sailing-turkey

Tremendous Turkey

23 October 2017

Turkey, and more specifically its shorelines, is exactly the place you should be considering for your next holiday. Not only is it rich in history and culture, but it offers some of the best food you'll encounter and endless fun with a vibey nightlife, dozens of water sports to choose from, and adventures to remember for a lifetime. Here are some of our favourite spots along Turkey's shoreline.

Fethiye

This beautiful port city is an adventurer’s dream. Not only is it a natural harbour, but it has numerous rock tombs that date as far back as 4th century BC. If you’re not interested in exploring tombs, the nearby islands make for fantastic day-trips and you can be sure that all of them will look good when they appear on your Instagram feed. Top sights include Calis Beach, remains of an ancient fortress at Tlos, Amyntas Rock Tombs, Ölüdeniz Natural Park and some of the best nightlife in all of Turkey. If you decide to stop at the ancient fortress of Tlos, climb the hill to the acropolis, which is the highest point in the city and will give you a panoramic view which even treats you to the sight of a large Roman stadium and rock cut tombs.

Samanlik Bay

Just three kilometres from the centre of Fethiye, Samanlik Bay offers a beautiful, rare sight of the beautiful blue sea just metres from green pine forests. It’s a top-choice for beach barbecues and is conveniently close to all of the attractions in and around Fethiye, including another beautiful bay called “Aksazlar Bay”, a favourite spot for locals looking to lounge away the day on hammocks or eat under the shade of pine trees.

St. Nicholas Island

Also known as Gemiler Island, the island is famous for its ties to St Nicholas, as in “Santa Claus”. Not quite what you were expecting, right? While a trip to this little island won’t result in an avalanche of presents or finding yourself listed as “Naughty or Nice”, you will leave with a great sense of who the real St Nicholas was, and what made him such a legend. The island is famous for more than its history, though, and is a popular destination for yacht cruising and watersports that range from banana rides to waterskiing, wakeboarding, parasailing and more.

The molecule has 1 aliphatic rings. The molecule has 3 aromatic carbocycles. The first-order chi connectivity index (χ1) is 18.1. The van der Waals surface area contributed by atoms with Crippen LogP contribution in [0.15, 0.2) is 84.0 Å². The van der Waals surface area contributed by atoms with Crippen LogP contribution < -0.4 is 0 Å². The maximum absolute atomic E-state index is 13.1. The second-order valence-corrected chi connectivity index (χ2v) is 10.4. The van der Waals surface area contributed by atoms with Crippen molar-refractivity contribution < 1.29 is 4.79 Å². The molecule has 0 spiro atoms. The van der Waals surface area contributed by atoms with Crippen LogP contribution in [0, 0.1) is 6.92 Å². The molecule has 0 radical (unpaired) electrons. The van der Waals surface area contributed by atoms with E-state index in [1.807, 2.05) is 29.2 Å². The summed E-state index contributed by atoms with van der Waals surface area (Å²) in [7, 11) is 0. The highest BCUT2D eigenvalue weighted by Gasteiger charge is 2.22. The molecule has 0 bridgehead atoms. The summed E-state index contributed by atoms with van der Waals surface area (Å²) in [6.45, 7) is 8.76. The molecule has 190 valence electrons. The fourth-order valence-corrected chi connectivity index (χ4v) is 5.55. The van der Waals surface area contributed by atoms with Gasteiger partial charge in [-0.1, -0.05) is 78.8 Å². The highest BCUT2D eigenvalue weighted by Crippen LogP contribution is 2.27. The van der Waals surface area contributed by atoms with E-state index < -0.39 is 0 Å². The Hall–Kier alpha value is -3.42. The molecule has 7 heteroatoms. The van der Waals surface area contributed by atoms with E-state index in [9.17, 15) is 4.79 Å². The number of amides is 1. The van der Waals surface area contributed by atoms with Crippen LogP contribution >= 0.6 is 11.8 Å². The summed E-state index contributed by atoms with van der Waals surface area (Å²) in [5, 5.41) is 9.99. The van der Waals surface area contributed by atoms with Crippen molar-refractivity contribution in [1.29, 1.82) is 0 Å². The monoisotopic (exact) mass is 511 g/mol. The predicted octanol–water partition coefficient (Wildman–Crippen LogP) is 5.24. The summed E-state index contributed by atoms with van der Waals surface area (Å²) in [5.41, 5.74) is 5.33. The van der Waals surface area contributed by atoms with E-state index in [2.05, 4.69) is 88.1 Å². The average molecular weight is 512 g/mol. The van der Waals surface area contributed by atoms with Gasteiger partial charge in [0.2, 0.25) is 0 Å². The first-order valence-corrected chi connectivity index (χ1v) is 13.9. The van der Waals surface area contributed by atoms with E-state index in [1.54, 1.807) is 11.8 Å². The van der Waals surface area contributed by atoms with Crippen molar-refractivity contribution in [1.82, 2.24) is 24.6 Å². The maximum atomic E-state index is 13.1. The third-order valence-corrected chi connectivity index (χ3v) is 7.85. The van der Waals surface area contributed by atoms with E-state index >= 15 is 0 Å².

Kaş

This little town has been described as “adorable”, and it’s not hard to see why. Its quaint streets, “cute” cafés and lively bars and restaurants all add to the coziness of the town, which is almost impossible to get lost in. Locals seem to be especially fond of the local square, while the Bougainvillea flowers that line the street will make you feel like you’re at home. Eighteen kilometres away from this vibey little spot is one of Turkey’s most beautiful beaches, Kaputaş Beach, which is tucked away in a mountain cove and boasts beautiful sights of the freshwater and saltwater meeting. Kaş is also a diving hot spot, where you can even explore unique dive sites such as a canyon, several ship and plane wrecks—one of which you can actually go inside. Paragliding, the Friday Night Market and sunset views from the mountain are also highly recommended on this stop.

Smugglers Cove

If you’re a party animal, you have to make your way to Smugglers Cove. A top party takes place on this “pirate's’ island”, where you are transported to via speedboat for what promises to be a raucous evening! There is also a great snorkelling sport at the bay known as “Pirate’s Cave”, it is a deep blue water cave with a small beach inside.

Demre

We mentioned St Nicholas Island earlier, and how it’s tied to the real-life St Nicholas, but Demre is the birthplace of the 4th Century Bishop that “Santa Claus” gets his name and roots from. It’s said that Nicholas dropped small bags of gold coins down the chimneys of houses to poor women and children, and was sanctified for his good works. The Santa Claus Museum, an 11th century church, is located in Demre and worth checking out.

Limanağzı

Beach restaurants and sundowners are the order of the day at this beautiful bay. There are four beaches to choose from and all top the list of some of the best swimming spots in the area. Restaurants recommended by the locals include Nuri's, Bilal's, Don Quixote and Otağ. Don Quixote in particular is a favourite, thanks to its tables at the water’s edge and their delicious food.

Kalkan

Kalkan is viewed as a little more “sophisticated” than some of the other spots along the shore, but that shouldn’t put you off trying it out. The fine examples of Ottoman Greek architecture, dozens of watersports, diving and boat trips, and the excellent restaurants are just some of the reasons to give it a visit. You can also try canyoning in the Kaputas Gorge just a few kilometres away. It’s also a great spot for picking up some mementos of your trip and has a lovely shopping scene to provide some retail therapy if you need it.

There you have it, Turkey’s shoreline is exactly where it’s happening. Have a look at the amazing Turkey travel opportunities we have on offer.